“Well I look forward to being able to do a bit of work in my garden now,” smiled McGuinness as she sat in her office in her final week. “I will take up a few hobbies and I would love to do some travelling. There is places around Europe that I would like to see. But I look forward to living a stress-free life and spending more time with my family. I am looking forward to it.”
Travel as she may Margaret McGuinness has brought Naas racecourse a long distance in her time as racing manager and along with the all the racing community in Kildare and beyond I am sure the sentiments of wishing her a happy retirement would be echoed throughout the community.’

[3] Paddy Conolly told Margaret “your very good but there isn’t much room for moving up” because Carmel Keatley wasn’t moving. So the 20-year-old was transferred to Naas to become Secretary (effectively manager, as emphasised when her job title was literally changed to manager a few years later). She arrived in Naas just after man landed on the moon in December 1969

[4] ‘I knew a little about the Flat but it is so different to the National Hunt with the starting stalls and the ground and so on. With the National Hunt, there are fences and hurdles and you need extra staff for that.”

[5] Carol, their daughter, works with the Dublin travel agency Tour America.

[6] Margaret applauds the directors for their interest and passion. When she started, Paddy Cox  was chairman when she arrived with Harry Farrell, Billy Brophy, Redmond Murphy [Dublin, sold shares a few years ago] and Joe Osborne (Paddy’s brother). When Joe died, his brother Paddy came on board.  When Paddy Cox died, Helen took his seat and became the first woman director.

[7] At the time, there was a lot of talk about finding the right man for Naas when Theresa O’Connor, who was in the office,  says “what about a woman!” A

Kevin Frost, a pal of Paddy Cox and chairman of Limerick Racecourse, proposed Colette Henchy for Limerick. She was registered as Secretary on 3 Feb 1986. Prior to her, Limerick was run by Commander Phil Swart from 1981-1986. An American who lived at gallows Hill, Cratloe, County Kildare, the commander didn’t claim to know a great deal about the sport itself but he understood modern-day business. Prior to the commander, the course was run by Henry Harty from 1954 to 1981.

Mrs Moore started at Punchestown in October 1987. She was recommended by her brother-in-law, Andrew Moore.

Later female managers were Brenda Daly (Listowel), Margaret Fogarty, Jane Williamson and Caroline Gray. Then came Jane Davis (Tipperary) and Nessa Joyce (also Tipperary). In 1999, Sue Phelan took the helm at Tramore, where she remained until 2018. As of 2023, the female managers are Aine O’Donohoe (Killarney), Kate Molony (Thurles), Kathryn Foley (Sligo), Jessica Cahalan (Laytown), Emma Meehan (Down Royal) and Brenda Daly (Listowel).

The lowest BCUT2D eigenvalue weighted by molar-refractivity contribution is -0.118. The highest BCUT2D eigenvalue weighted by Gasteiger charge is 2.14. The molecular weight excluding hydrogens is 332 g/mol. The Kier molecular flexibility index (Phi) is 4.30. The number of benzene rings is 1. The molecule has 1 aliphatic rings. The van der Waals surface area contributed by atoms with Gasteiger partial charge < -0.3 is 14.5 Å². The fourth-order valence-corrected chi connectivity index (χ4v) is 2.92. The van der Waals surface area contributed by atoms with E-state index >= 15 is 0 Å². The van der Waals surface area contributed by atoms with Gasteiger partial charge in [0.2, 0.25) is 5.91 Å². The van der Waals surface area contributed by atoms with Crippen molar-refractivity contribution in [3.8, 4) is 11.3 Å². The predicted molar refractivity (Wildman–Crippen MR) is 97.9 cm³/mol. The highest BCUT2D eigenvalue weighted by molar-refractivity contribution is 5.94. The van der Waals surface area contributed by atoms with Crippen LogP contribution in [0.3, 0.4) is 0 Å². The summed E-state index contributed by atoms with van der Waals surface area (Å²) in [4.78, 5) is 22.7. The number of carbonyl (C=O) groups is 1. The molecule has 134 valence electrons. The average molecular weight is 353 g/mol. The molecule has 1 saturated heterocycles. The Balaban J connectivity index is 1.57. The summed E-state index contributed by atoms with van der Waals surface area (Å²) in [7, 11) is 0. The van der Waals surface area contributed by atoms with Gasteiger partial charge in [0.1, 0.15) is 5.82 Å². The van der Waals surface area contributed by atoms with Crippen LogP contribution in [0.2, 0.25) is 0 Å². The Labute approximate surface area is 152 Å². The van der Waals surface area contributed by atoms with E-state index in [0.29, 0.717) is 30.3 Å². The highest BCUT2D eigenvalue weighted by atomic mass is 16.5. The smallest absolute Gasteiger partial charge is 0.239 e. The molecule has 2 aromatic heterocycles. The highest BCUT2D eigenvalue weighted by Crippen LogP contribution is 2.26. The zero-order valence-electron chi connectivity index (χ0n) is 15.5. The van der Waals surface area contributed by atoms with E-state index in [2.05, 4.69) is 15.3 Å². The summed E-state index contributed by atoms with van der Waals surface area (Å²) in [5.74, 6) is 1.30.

[8] There were 5 permanent staff when she started and nine when she left.

[9] ‘To be well prepared should mean that you have no work to do on the morning of a race day,’ counsels Margaret. ‘You try to get everything prepared before the day comes and that can lead to a long week. If you were racing on a Sunday or a Bank Holiday Monday, it could turn into a seven or eight day week.’

‘There are always bits of repairs to be done around the place.’ Deep chats about the latest market research results. Instructing contract cleaners how to cleanse the premises in preparation for the next meeting. Compiling and printing race cards ahead of each meeting.

[10] Margaret also loved the glory days of the betting ring when ‘people would be nearly knocked down trying to get the best price!’ She says the decline of the turnstiles is because there was too much choice – there were now 5 race meetings at each weekend. She noticed the decline came in tandem with TV coverage of the races, with excellent racing every Saturday from courses around the world, so people tended to stay at home and watch them rather than visit tracks like Naas.

[11] In 1998, for instance, she was at  Cheltenham to present a trophy  sponsored by the Association of Irish Racecourses (AIR) to Jamie Osborne.

[12] ‘Opera Hat Bar Opens at racecourse’, Leinster Leader, 19 October 2006.

[13] In Feb 2007, Margaret received the “Contribution to Sport” Award at the 3rd Annual LIFE: health+leisure Sports Awards, in a star-studded black tie gala held at the Osprey hotel in Naas. She was presented with the award by Kevin Cumiskey.

  1. L. Desmond, Chief Executive Secretary of Powerstown Park, expressed the opinion of many when he applauded her for all the work she had done ‘not just for Naas Race Course but for racing in general,’ where she had ‘contributed very largely to the strengthening of the race courses’ and provided ‘very solid advice.’

From: Powerstown Park, Clonmel Races, 9 November, 2006.
Mrs. Margaret McGuinness, General Manager, Naas Race Course, Naas, Co. Kildare.
Dear Margaret,
Many thanks for your very king invitation to your retirement lunch on Saturday next. As I explained to you, I will be in Cheltenham and will be unable to attend.
I wish to take this opportunity to wish you well in your retirement and my appreciation for all you have done, not just for Naas Race Course but for racing in general. Your period as a member of the Board of HRI was a particularly challenging period in the history of racing but you contributed very largely to the strengthening of the race courses position in that structure.